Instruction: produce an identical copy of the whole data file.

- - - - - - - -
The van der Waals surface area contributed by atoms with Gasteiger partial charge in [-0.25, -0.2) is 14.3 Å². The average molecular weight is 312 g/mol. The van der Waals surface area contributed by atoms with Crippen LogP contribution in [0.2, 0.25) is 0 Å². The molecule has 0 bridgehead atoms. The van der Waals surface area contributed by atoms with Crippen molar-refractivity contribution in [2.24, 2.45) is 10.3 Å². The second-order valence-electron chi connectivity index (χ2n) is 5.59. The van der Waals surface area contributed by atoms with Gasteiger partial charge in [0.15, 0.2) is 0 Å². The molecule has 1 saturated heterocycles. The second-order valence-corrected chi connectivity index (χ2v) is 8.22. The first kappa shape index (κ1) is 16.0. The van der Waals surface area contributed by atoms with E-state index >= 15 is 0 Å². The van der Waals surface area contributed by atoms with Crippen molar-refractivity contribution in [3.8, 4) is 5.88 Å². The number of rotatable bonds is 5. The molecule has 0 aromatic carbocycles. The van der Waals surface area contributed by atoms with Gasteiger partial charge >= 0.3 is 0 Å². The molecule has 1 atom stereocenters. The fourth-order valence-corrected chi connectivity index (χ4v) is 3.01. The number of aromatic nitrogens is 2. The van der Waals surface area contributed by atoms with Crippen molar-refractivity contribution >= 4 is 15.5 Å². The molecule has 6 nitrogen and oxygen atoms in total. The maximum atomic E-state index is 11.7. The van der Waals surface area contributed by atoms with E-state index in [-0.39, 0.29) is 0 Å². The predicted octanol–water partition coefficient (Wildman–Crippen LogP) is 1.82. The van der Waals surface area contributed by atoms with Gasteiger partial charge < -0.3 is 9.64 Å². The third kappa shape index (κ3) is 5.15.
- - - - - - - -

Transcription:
The van der Waals surface area contributed by atoms with Gasteiger partial charge in [-0.25, -0.2) is 14.3 Å². The average molecular weight is 312 g/mol. The van der Waals surface area contributed by atoms with Crippen LogP contribution in [0.2, 0.25) is 0 Å². The molecule has 0 bridgehead atoms. The van der Waals surface area contributed by atoms with Crippen molar-refractivity contribution in [2.24, 2.45) is 10.3 Å². The second-order valence-electron chi connectivity index (χ2n) is 5.59. The van der Waals surface area contributed by atoms with Gasteiger partial charge in [0.15, 0.2) is 0 Å². The molecule has 1 saturated heterocycles. The second-order valence-corrected chi connectivity index (χ2v) is 8.22. The first kappa shape index (κ1) is 16.0. The van der Waals surface area contributed by atoms with E-state index >= 15 is 0 Å². The van der Waals surface area contributed by atoms with Crippen molar-refractivity contribution in [3.8, 4) is 5.88 Å². The number of rotatable bonds is 5. The molecule has 0 aromatic carbocycles. The van der Waals surface area contributed by atoms with Gasteiger partial charge >= 0.3 is 0 Å². The molecule has 1 atom stereocenters. The fourth-order valence-corrected chi connectivity index (χ4v) is 3.01. The number of aromatic nitrogens is 2. The van der Waals surface area contributed by atoms with Crippen molar-refractivity contribution >= 4 is 15.5 Å². The molecule has 6 nitrogen and oxygen atoms in total. The maximum atomic E-state index is 11.7. The van der Waals surface area contributed by atoms with E-state index in [-0.39, 0.29) is 0 Å². The predicted octanol–water partition coefficient (Wildman–Crippen LogP) is 1.82. The van der Waals surface area contributed by atoms with Gasteiger partial charge < -0.3 is 9.64 Å². The third kappa shape index (κ3) is 5.15.